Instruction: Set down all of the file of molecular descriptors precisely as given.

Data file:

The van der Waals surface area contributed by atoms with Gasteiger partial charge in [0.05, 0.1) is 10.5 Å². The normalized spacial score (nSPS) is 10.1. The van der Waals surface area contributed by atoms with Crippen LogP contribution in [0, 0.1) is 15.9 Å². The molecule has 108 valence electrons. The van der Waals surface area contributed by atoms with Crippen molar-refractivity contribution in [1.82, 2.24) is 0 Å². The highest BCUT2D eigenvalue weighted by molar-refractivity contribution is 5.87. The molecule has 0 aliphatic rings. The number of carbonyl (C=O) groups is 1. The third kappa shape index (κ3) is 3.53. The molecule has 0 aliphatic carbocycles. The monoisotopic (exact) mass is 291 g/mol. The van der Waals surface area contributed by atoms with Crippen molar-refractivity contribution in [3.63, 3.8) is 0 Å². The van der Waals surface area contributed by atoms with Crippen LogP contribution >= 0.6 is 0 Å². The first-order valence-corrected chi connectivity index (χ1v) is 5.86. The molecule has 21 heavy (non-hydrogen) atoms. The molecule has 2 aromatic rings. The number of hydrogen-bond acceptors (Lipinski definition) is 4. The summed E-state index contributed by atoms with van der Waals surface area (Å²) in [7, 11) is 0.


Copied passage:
The van der Waals surface area contributed by atoms with Gasteiger partial charge in [0.05, 0.1) is 10.5 Å². The normalized spacial score (nSPS) is 10.1. The van der Waals surface area contributed by atoms with Crippen LogP contribution in [0, 0.1) is 15.9 Å². The molecule has 108 valence electrons. The van der Waals surface area contributed by atoms with Crippen molar-refractivity contribution in [1.82, 2.24) is 0 Å². The highest BCUT2D eigenvalue weighted by molar-refractivity contribution is 5.87. The molecule has 0 aliphatic rings. The number of carbonyl (C=O) groups is 1. The third kappa shape index (κ3) is 3.53. The molecule has 0 aliphatic carbocycles. The monoisotopic (exact) mass is 291 g/mol. The van der Waals surface area contributed by atoms with Crippen molar-refractivity contribution in [3.63, 3.8) is 0 Å². The van der Waals surface area contributed by atoms with Crippen LogP contribution >= 0.6 is 0 Å². The first-order valence-corrected chi connectivity index (χ1v) is 5.86. The molecule has 21 heavy (non-hydrogen) atoms. The molecule has 2 aromatic rings. The number of hydrogen-bond acceptors (Lipinski definition) is 4. The summed E-state index contributed by atoms with van der Waals surface area (Å²) in [7, 11) is 0.